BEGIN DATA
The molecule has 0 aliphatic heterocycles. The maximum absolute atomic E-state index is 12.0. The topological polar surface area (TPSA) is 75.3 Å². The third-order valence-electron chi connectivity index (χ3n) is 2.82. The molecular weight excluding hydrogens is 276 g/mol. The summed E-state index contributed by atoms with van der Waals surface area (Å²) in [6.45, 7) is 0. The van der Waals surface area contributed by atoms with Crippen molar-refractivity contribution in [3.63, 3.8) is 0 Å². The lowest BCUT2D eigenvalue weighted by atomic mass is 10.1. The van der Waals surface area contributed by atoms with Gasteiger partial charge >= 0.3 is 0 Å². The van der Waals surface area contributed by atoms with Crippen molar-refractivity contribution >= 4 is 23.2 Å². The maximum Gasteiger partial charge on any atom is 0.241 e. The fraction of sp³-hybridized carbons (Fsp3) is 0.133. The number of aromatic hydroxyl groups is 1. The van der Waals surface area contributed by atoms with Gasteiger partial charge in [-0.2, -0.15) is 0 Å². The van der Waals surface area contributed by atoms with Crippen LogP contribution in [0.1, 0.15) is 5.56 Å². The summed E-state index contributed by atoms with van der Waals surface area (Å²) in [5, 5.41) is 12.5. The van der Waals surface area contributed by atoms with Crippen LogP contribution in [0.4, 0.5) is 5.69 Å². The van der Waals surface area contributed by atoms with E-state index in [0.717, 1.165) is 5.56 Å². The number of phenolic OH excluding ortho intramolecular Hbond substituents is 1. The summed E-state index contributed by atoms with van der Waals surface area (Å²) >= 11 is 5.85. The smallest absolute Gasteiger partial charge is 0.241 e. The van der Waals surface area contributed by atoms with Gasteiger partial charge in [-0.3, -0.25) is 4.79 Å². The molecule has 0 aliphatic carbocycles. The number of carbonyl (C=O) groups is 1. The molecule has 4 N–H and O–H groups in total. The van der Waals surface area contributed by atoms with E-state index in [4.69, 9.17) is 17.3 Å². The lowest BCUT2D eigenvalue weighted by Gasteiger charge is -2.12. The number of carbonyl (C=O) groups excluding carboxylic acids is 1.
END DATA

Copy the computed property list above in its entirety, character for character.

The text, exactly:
The molecule has 0 aliphatic heterocycles. The maximum absolute atomic E-state index is 12.0. The topological polar surface area (TPSA) is 75.3 Å². The third-order valence-electron chi connectivity index (χ3n) is 2.82. The molecular weight excluding hydrogens is 276 g/mol. The summed E-state index contributed by atoms with van der Waals surface area (Å²) in [6.45, 7) is 0. The van der Waals surface area contributed by atoms with Crippen molar-refractivity contribution in [3.63, 3.8) is 0 Å². The lowest BCUT2D eigenvalue weighted by atomic mass is 10.1. The van der Waals surface area contributed by atoms with Gasteiger partial charge >= 0.3 is 0 Å². The van der Waals surface area contributed by atoms with Crippen molar-refractivity contribution >= 4 is 23.2 Å². The maximum Gasteiger partial charge on any atom is 0.241 e. The fraction of sp³-hybridized carbons (Fsp3) is 0.133. The number of aromatic hydroxyl groups is 1. The van der Waals surface area contributed by atoms with Gasteiger partial charge in [-0.2, -0.15) is 0 Å². The van der Waals surface area contributed by atoms with Crippen LogP contribution in [0.1, 0.15) is 5.56 Å². The summed E-state index contributed by atoms with van der Waals surface area (Å²) in [5, 5.41) is 12.5. The van der Waals surface area contributed by atoms with Crippen LogP contribution in [0.4, 0.5) is 5.69 Å². The van der Waals surface area contributed by atoms with E-state index in [0.717, 1.165) is 5.56 Å². The number of phenolic OH excluding ortho intramolecular Hbond substituents is 1. The summed E-state index contributed by atoms with van der Waals surface area (Å²) >= 11 is 5.85. The smallest absolute Gasteiger partial charge is 0.241 e. The van der Waals surface area contributed by atoms with Gasteiger partial charge in [-0.3, -0.25) is 4.79 Å². The molecule has 0 aliphatic carbocycles. The number of carbonyl (C=O) groups is 1. The molecule has 4 N–H and O–H groups in total. The van der Waals surface area contributed by atoms with E-state index in [4.69, 9.17) is 17.3 Å². The lowest BCUT2D eigenvalue weighted by Gasteiger charge is -2.12. The number of carbonyl (C=O) groups excluding carboxylic acids is 1.